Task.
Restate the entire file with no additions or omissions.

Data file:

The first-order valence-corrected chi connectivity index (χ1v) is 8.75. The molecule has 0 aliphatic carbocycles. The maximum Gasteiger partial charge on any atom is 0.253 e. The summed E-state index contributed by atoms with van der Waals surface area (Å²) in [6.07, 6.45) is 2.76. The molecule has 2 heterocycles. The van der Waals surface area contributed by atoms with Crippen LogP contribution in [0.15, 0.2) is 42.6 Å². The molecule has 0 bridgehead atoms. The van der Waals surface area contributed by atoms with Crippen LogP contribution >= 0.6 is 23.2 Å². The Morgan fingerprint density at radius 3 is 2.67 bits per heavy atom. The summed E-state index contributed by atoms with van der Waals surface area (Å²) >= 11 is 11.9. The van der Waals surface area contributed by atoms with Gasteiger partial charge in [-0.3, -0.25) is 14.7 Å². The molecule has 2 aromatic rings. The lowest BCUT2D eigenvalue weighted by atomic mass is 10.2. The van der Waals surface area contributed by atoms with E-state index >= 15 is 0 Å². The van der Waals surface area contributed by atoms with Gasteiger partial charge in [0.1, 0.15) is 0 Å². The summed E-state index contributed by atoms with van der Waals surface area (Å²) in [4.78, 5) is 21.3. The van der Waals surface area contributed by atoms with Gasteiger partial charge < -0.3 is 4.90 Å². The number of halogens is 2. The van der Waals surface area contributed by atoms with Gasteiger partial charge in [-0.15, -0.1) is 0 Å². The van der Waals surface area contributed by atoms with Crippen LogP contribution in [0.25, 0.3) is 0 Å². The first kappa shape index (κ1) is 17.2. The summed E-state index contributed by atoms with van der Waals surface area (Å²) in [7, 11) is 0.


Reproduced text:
The first-order valence-corrected chi connectivity index (χ1v) is 8.75. The molecule has 0 aliphatic carbocycles. The maximum Gasteiger partial charge on any atom is 0.253 e. The summed E-state index contributed by atoms with van der Waals surface area (Å²) in [6.07, 6.45) is 2.76. The molecule has 2 heterocycles. The van der Waals surface area contributed by atoms with Crippen LogP contribution in [0.15, 0.2) is 42.6 Å². The molecule has 0 bridgehead atoms. The van der Waals surface area contributed by atoms with Crippen LogP contribution >= 0.6 is 23.2 Å². The Morgan fingerprint density at radius 3 is 2.67 bits per heavy atom. The summed E-state index contributed by atoms with van der Waals surface area (Å²) >= 11 is 11.9. The van der Waals surface area contributed by atoms with Gasteiger partial charge in [-0.3, -0.25) is 14.7 Å². The molecule has 2 aromatic rings. The lowest BCUT2D eigenvalue weighted by atomic mass is 10.2. The van der Waals surface area contributed by atoms with E-state index >= 15 is 0 Å². The van der Waals surface area contributed by atoms with Gasteiger partial charge in [0.1, 0.15) is 0 Å². The summed E-state index contributed by atoms with van der Waals surface area (Å²) in [4.78, 5) is 21.3. The van der Waals surface area contributed by atoms with Gasteiger partial charge < -0.3 is 4.90 Å². The number of halogens is 2. The van der Waals surface area contributed by atoms with Gasteiger partial charge in [-0.15, -0.1) is 0 Å². The van der Waals surface area contributed by atoms with Crippen LogP contribution in [0.25, 0.3) is 0 Å². The first kappa shape index (κ1) is 17.2. The summed E-state index contributed by atoms with van der Waals surface area (Å²) in [7, 11) is 0.